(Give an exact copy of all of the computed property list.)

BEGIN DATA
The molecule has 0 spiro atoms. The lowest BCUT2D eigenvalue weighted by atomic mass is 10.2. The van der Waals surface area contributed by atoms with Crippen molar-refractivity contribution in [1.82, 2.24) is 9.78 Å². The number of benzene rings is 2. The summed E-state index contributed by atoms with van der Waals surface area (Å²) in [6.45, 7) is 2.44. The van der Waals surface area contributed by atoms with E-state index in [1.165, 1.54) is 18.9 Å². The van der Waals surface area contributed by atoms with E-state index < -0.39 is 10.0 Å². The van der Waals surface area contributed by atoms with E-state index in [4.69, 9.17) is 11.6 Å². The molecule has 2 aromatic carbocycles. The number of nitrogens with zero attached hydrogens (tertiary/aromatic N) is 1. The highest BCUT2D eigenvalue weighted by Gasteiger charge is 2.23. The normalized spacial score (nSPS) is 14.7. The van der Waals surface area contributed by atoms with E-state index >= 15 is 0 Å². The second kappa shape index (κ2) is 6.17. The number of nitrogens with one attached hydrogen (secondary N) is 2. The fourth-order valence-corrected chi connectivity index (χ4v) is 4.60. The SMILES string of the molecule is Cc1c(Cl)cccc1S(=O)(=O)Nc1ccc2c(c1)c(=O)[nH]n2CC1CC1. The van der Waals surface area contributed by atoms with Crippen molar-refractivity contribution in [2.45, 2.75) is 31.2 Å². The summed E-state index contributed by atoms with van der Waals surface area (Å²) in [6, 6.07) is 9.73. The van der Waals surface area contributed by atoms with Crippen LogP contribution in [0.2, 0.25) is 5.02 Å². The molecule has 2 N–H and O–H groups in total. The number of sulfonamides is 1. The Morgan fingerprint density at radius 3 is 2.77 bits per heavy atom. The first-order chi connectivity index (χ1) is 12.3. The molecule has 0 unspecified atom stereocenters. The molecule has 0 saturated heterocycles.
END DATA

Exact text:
The molecule has 0 spiro atoms. The lowest BCUT2D eigenvalue weighted by atomic mass is 10.2. The van der Waals surface area contributed by atoms with Crippen molar-refractivity contribution in [1.82, 2.24) is 9.78 Å². The number of benzene rings is 2. The summed E-state index contributed by atoms with van der Waals surface area (Å²) in [6.45, 7) is 2.44. The van der Waals surface area contributed by atoms with E-state index in [1.165, 1.54) is 18.9 Å². The van der Waals surface area contributed by atoms with E-state index < -0.39 is 10.0 Å². The van der Waals surface area contributed by atoms with E-state index in [4.69, 9.17) is 11.6 Å². The molecule has 2 aromatic carbocycles. The number of nitrogens with zero attached hydrogens (tertiary/aromatic N) is 1. The highest BCUT2D eigenvalue weighted by Gasteiger charge is 2.23. The normalized spacial score (nSPS) is 14.7. The van der Waals surface area contributed by atoms with E-state index >= 15 is 0 Å². The second kappa shape index (κ2) is 6.17. The number of nitrogens with one attached hydrogen (secondary N) is 2. The fourth-order valence-corrected chi connectivity index (χ4v) is 4.60. The SMILES string of the molecule is Cc1c(Cl)cccc1S(=O)(=O)Nc1ccc2c(c1)c(=O)[nH]n2CC1CC1. The van der Waals surface area contributed by atoms with Crippen molar-refractivity contribution in [2.45, 2.75) is 31.2 Å². The summed E-state index contributed by atoms with van der Waals surface area (Å²) in [6, 6.07) is 9.73. The van der Waals surface area contributed by atoms with Crippen LogP contribution in [0.2, 0.25) is 5.02 Å². The molecule has 2 N–H and O–H groups in total. The number of sulfonamides is 1. The Morgan fingerprint density at radius 3 is 2.77 bits per heavy atom. The first-order chi connectivity index (χ1) is 12.3. The molecule has 0 unspecified atom stereocenters. The molecule has 0 saturated heterocycles.